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July 6, 2003 Supercell and Wall Cloud

Jamie and I initially targeted Montevideo as it seemed the best compromise for shear/cap/energy. The setup was some ongoing convection in Northern Minnesota. A cold front was sweeping to the SE on a line from North Central MN, to thw Southwest into Northern Nebraska. The front was expected to fire up to the north, and then work its way south as the day progressed and the cap weakened. In MVE we saw towers start to go up around 6-6:30. We immediately moved to them and watched the bottoms evaporate right out from under them! A few minutes later we could see a beautiful anvil form to the north as we watched our towers fizzle. We moved north to Benson, and then to MOX, where we saw the wall cloud that got tornado warned on. We followed along with this storm to watch the wall cloud make all kinds of action (sorry, a bit out of focus) to the northeast of Morris. It looked like it was just about to do it at one point, about 5 miles SW of Brandon. It was quite a site! You could see a beautiful RFD (RFD shot 2) push into the back. It appeared to be undercut from here on out. We followed with the storm up to AXN, and then points east. We left the cell at Sauk Centre and drove back home.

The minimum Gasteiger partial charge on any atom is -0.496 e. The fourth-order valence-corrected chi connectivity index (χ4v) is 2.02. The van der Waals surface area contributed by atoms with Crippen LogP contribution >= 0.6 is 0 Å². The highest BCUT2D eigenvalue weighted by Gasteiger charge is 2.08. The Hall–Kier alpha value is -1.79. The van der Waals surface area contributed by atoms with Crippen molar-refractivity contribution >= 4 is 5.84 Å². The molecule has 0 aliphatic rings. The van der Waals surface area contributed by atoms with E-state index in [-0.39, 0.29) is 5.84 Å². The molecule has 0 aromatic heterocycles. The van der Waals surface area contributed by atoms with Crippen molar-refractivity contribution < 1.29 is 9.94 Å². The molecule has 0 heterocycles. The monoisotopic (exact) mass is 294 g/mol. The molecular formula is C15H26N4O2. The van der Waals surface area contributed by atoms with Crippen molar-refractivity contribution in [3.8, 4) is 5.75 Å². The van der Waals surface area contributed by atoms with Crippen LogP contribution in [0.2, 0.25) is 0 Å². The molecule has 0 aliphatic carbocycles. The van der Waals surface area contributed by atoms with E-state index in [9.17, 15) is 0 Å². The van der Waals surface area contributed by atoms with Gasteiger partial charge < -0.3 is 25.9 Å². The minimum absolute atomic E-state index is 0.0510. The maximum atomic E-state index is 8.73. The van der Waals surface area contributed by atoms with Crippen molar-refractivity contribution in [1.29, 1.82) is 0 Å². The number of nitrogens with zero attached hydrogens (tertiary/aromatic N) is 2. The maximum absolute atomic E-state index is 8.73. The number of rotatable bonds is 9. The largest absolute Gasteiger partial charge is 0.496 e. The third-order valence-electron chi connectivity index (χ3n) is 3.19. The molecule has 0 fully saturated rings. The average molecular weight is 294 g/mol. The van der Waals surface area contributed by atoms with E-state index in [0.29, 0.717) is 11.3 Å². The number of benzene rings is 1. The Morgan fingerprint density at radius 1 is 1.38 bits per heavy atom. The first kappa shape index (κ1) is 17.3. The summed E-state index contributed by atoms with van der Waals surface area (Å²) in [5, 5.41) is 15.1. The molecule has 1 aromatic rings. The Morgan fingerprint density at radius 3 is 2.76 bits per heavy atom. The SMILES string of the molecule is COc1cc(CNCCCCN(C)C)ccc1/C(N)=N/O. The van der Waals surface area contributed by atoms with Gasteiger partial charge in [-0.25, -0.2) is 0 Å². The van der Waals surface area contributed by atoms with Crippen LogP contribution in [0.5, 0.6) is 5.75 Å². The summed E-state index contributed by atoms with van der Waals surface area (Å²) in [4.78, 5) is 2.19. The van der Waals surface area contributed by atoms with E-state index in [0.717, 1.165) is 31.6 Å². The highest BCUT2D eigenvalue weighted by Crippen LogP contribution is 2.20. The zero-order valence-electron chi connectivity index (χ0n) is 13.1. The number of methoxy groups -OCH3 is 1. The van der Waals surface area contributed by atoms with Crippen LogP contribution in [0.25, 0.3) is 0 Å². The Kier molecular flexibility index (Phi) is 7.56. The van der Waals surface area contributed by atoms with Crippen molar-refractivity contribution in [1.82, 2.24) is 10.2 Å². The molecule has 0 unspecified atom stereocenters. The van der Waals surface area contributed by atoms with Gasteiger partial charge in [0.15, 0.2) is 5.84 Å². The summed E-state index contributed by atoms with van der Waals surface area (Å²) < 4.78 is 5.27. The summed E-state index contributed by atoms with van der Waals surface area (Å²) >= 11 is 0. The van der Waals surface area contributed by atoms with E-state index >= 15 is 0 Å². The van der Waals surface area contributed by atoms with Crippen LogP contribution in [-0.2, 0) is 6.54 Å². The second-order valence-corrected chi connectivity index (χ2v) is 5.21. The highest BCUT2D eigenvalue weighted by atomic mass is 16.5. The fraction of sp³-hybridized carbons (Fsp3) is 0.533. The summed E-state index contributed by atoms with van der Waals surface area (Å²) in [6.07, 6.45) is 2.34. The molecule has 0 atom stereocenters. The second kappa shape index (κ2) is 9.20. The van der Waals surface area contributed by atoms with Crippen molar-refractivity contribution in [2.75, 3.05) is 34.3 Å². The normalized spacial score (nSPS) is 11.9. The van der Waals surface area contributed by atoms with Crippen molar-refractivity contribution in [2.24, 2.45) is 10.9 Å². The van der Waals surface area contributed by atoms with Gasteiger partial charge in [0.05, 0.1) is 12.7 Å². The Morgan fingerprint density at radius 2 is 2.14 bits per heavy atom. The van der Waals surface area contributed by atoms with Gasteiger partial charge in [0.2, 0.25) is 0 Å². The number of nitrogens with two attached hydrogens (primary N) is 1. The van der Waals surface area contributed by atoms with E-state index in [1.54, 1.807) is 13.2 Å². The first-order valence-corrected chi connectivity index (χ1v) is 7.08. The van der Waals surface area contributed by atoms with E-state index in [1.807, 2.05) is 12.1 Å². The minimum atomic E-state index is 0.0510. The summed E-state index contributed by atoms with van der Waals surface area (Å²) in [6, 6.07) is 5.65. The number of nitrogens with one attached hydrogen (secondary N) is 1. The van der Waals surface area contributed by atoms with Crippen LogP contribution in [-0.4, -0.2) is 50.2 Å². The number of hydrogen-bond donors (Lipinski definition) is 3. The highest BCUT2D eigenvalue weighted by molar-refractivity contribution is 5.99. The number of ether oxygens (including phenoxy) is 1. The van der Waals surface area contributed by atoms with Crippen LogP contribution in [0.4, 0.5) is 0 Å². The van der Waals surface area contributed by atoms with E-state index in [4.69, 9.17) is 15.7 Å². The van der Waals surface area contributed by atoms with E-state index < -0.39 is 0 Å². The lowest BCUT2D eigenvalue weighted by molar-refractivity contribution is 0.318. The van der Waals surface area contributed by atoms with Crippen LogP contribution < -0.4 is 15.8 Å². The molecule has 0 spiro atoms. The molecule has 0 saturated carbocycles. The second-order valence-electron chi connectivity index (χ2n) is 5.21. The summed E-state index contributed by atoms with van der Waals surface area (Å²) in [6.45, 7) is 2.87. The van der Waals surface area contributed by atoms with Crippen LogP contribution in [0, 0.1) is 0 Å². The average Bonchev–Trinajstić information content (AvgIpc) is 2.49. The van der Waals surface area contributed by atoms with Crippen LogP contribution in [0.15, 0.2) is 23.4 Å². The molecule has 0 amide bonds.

A great day to be out there. Glad we had good visibility to adjust to the new cells and had a few radar shots as the storm initially approached MOX. It was really a gorgeous wall cloud on in. I don't think it was going to put down a tube though until we were up toward Brandon. Some RFD started cutting in and it rapidly approached the ground, but it undercut the rotation and from there on out it was just a nice site. Called it in to MPX, but before I was off the phone with them, I told them it was being undercut, so they didn't reissue TOR, and went with a SVR.

The storm moved East into Todd county and practically evaporated as it moved into much more stable air. For the most part, the cap won. We at least got one gorgeous storm out of it. The rest of the front never did fire.